Whatsonstage.com theatregoers enjoyed a lively discussion with playwright Jonathan Harvey (pictured, with Carli Norris who plays Sandra) and members of the company at our Outing to Beautiful Thing at the Sound Theatre last night (Thursday, 27 July 2006). We were particularly honoured to be joined in the audience by Sir Ian McKellen and Antony Cotton (Coronation Street, Queer as Folk).

Toby Frow’s acclaimed revival of Harvey’s award-winning 1993 gay “urban fairy tale” had a sell-out season at the Sound this past February. During a long, hot summer on the Thamesmead Estate in south-east London, two teenage boys gradually discover their mutual affection and love.

In Frow’s production Gavin Brocker reprises his performance as Ste with new cast members Jonathan Bailey, Steven Meo, Carli Norris and Michelle Terry. Beautiful Thing runs until 26 August 2006. It’s the final production at the Sound, which will close in September to make way for a new hotel development (See News, 21 Jul 2006.

Harvey was joined by Frow, designer Ben Stones and the entire cast for the Q&A, which featured insights into what inspired Harvey to write the play, how attitudes towards gay people have changed, and whether Jamie and Ste would live happily ever after…


Jonathan Harvey on what inspired him to write the play

I wrote it in 1992, I was a teacher in Thamesmead when I was 23 or 24 and I’d had quite a few plays produced but not on the gay theme. Growing up gay in Liverpool there were no positive role models on telly or in theatre, and I’d seen working class stories about lads coming out and they ended up selling their bodies for ten woodbines, which wasn’t necessarily my experience! I had a very supportive family, obviously it wasn’t without it’s drama, but I wanted to write a play like that and a play where the gay characters have a happy ending and waltz off together, so that was my agenda for writing it. Also, when I was living in that area I went to the pub one night and there were these two lads snogging at the bar and one of them I recognised as coming from the estate near me and some of the queens there were being really catty about it saying “get a room” or whatever the equivalent was in those days, and my heart went out to them because I thought they’re doing that because they can’t do that where they live. You’re lucky to get a first production of a play you’ve written, so to get a second and a third one, and this one is wonderful. There’s always something I don’t like in the productions I go and see but this one is fantastic. I wrote the play in two weeks lying on my bed.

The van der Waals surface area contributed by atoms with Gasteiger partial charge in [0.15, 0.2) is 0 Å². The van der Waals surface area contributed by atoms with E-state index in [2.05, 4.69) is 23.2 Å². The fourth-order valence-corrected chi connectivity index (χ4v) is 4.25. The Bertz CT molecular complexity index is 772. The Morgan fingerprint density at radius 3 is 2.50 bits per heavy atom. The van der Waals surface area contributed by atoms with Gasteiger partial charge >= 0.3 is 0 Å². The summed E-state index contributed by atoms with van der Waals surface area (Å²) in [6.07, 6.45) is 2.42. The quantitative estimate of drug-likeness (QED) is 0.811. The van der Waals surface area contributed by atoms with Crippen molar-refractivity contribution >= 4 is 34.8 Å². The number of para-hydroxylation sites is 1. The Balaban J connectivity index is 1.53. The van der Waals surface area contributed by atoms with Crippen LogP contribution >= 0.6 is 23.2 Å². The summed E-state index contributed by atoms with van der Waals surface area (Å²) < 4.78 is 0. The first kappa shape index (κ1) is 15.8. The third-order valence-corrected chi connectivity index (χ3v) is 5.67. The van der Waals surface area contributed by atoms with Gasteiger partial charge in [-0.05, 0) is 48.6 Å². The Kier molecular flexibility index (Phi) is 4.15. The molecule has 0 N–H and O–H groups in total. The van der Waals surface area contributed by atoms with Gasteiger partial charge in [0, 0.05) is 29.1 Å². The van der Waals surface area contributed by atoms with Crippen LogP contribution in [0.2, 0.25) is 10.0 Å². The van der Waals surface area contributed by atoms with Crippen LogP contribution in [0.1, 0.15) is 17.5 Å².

Toby Frow on why he wanted to revive it

It was very different to the stuff I’ve been doing the last few years, I did an Arthur Miller piece, A View from the Bridge, which is very intense, and Someone to Watch Over Me set in a prison camp, this sort of felt like a bit of a good challenge in a way. I think also this theatre really helps, it just has the right sense of time and space.

Jonathan Harvey on how involved he was with this production

I don’t usually get heavily involved and I wasn’t hugely involved with this one; I’ve seen lots of productions all over the country and I’m always disappointed with something in the production! With this one I was very involved in casting and I knew once the casting was right that it would be great. I didn’t go to any of the main rehearsals, but I was around for the dress rehearsal.

The cast on why they wanted to accept their roles

Carli Norris: I had given up theatre work at the beginning of the year, I had just married and wanted to have a baby and just hadn’t been given any really good plays for a couple of years. But when I got this audition obviously I thought I’m too young, so I haven’t got this one! But when I got offered the role I thought I really had to do it. It is such a great play and a really good role.
Gavin Brocker: It’s lovely, I’m very lucky to come back to the production and work with another actor as Jamie who makes it so different and gives you a completely different buzz. Whenever you go back to a role you want to create something fresh, and hopefully I’ve done that.
Steven Meo: I was the last one to be cast, I was cast on the Wednesday to start rehearsals the following Monday – if all else fails, there’s always Wales. I haven’t done a lot of theatre for a while and it’s a bit nerve-wracking to get back into it, but I’m, really enjoying it.
Jonathan Bailey: It is an amazing role and throughout the rehearsals I just wanted to give it my best shot. Carli and Gavin and Toby helped me so much and made it so easy – but I was very nervous at first.

Jonathan Harvey on how attitudes towards gay people have changed

I’m writing a trilogy of plays following a gay man’s life - the first takes place in 1988, and in the second one he’s got AIDS and in the third act he’s looking back on the gay scene now and wondering whether it’s all worth it. A lot has changed but also a lot hasn’t changed – people using gay as a word to mean rubbish really does get on my tits. I wrote a coming out story for Coronation Street and people were still describing it as scandalous in the tabloids. I think there are still many things we have to fight for.

Jonathan Harvey on whether or not he would write a sequel, and whether Jamie and St have a future

I wouldn’t’ write a sequel. This is a story about first love. It’s not necessarily going to stand the test of time. I think Jamie will probably go off to university and Ste will probably be left by the wayside really. I might be an old cynic… but it’s sweet that they got together.

(Disappointed "awwwwws" from the audience)

Jonathan Harvey: Yes. Yes they do stay together for ever.

- by Caroline Ansdell